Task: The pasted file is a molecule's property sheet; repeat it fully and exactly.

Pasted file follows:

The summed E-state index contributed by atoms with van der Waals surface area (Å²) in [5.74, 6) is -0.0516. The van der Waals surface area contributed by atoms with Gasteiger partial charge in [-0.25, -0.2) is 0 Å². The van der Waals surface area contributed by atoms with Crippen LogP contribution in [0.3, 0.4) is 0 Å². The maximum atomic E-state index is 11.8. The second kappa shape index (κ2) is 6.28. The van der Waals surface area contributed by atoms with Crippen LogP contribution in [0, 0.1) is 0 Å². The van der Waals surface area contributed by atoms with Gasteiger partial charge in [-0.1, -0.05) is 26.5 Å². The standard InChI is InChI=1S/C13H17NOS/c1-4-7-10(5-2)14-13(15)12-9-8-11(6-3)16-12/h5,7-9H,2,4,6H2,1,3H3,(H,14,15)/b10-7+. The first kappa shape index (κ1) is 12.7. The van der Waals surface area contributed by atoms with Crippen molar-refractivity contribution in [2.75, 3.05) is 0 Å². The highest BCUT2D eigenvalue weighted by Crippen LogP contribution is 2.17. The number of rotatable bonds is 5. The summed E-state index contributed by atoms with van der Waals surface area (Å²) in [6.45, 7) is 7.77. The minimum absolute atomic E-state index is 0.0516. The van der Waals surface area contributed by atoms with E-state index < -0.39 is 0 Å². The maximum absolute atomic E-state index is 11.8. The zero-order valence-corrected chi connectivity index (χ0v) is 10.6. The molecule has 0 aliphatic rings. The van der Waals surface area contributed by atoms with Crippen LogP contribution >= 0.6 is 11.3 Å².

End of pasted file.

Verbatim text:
The summed E-state index contributed by atoms with van der Waals surface area (Å²) in [5.74, 6) is -0.0516. The van der Waals surface area contributed by atoms with Gasteiger partial charge in [-0.25, -0.2) is 0 Å². The van der Waals surface area contributed by atoms with Crippen LogP contribution in [0.3, 0.4) is 0 Å². The maximum atomic E-state index is 11.8. The second kappa shape index (κ2) is 6.28. The van der Waals surface area contributed by atoms with Crippen LogP contribution in [0, 0.1) is 0 Å². The van der Waals surface area contributed by atoms with Gasteiger partial charge in [-0.1, -0.05) is 26.5 Å². The standard InChI is InChI=1S/C13H17NOS/c1-4-7-10(5-2)14-13(15)12-9-8-11(6-3)16-12/h5,7-9H,2,4,6H2,1,3H3,(H,14,15)/b10-7+. The first kappa shape index (κ1) is 12.7. The van der Waals surface area contributed by atoms with Crippen molar-refractivity contribution in [2.75, 3.05) is 0 Å². The highest BCUT2D eigenvalue weighted by Crippen LogP contribution is 2.17. The number of rotatable bonds is 5. The summed E-state index contributed by atoms with van der Waals surface area (Å²) in [6.45, 7) is 7.77. The minimum absolute atomic E-state index is 0.0516. The van der Waals surface area contributed by atoms with E-state index < -0.39 is 0 Å². The maximum absolute atomic E-state index is 11.8. The zero-order valence-corrected chi connectivity index (χ0v) is 10.6. The molecule has 0 aliphatic rings. The van der Waals surface area contributed by atoms with Crippen LogP contribution >= 0.6 is 11.3 Å².